(Corrects timing in paragraph 2 to earlier this year from this month)
CAIRO, Nov 8 (Reuters) - Egyptian mobile firm Mobinil hopes to swing back into profit in 2013 after being badly hit by the political turmoil that followed the toppling of President Hosni Mubarak last year, the company said on Thursday.
Egypt’s financial regulator earlier this year approved a tender offer by France Telecom that would cement its control over Mobinil.
“Our position in the market is much better this year than last year,” Yves Gauthier, CEO of The Egyptian Company for Mobile Services (Mobinil), told a news conference in Cairo.
Mobinil said last month it had slumped to a net loss of 94 million Egyptian pounds ($15.38 million) in the first three quarters of 2012, versus 76 million pounds for the same period a year earlier.
Losses were partly due to the costs of switching its network to the 3G technology standardly in use on developed markets. The firm said earlier this year its outlook was uncertain because of political volatility.
“We will continue to invest,” Gauthier said, adding that Mobinil typically invests 2 billion Egyptian pounds annually. “2013 will be a year of profitability ... a year of improvement and a growing year.”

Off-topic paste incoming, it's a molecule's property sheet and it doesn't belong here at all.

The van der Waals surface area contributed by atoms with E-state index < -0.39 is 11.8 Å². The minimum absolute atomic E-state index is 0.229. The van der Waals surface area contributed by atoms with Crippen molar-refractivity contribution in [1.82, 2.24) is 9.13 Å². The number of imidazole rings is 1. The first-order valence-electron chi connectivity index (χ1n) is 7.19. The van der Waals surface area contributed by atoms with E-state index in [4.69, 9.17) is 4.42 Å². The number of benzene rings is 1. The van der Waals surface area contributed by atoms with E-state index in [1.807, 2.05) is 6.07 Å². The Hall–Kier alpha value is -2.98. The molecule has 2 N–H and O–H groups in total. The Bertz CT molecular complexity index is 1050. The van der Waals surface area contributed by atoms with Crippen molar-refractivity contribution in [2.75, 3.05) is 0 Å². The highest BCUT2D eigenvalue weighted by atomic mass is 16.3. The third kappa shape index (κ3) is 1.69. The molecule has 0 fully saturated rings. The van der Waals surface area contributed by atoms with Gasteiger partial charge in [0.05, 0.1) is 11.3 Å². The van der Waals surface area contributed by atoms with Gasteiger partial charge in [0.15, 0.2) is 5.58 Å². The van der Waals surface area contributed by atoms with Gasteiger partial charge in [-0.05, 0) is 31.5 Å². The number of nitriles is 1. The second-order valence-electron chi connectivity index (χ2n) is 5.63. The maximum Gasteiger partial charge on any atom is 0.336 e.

He added that Mobinil was seeking to expand its services and hoped to get a 4G license soon.
Stéphane Richard, Chairman and Chief Executive Officer, France Telecom, said Egypt’s telecom sector was crowded and could not absorb another player.
Egypt has three mobile operators: Vodafone Egypt, Mobinil, and the UAE-backed Etisalat Misr. Telecom Egypt is the sole fixed-line provider.
Competition is tough and mobile penetration rate is high. The average price per minute is the cheapest in the Middle East.
“There is no growth in the telecom market anymore,” said Richard. “I don’t see how it is profitable to invest in a market where there is no growth. So there is no economic justification to introduce a new player.”
According to Richard, Mobinil needs to introduce an innovation to the market to develop and generate profit. “We are working on mobile banking service which will be something quite new and interesting for our users,” he said describing year 2013 as “a challenging year”.
“We have to switch from business models which were basically founded on voice revenue to a business model with a larger part on services and data revenue provided (that) we are able to invent an economic model for those services,” he added. ($1 = 6.1130 Egyptian pounds) (Reporting by Yasmine Saleh and Ehab Farouk; Writing by Shaimaa Fayed and Yasmine Saleh; Editing by Jon Hemming)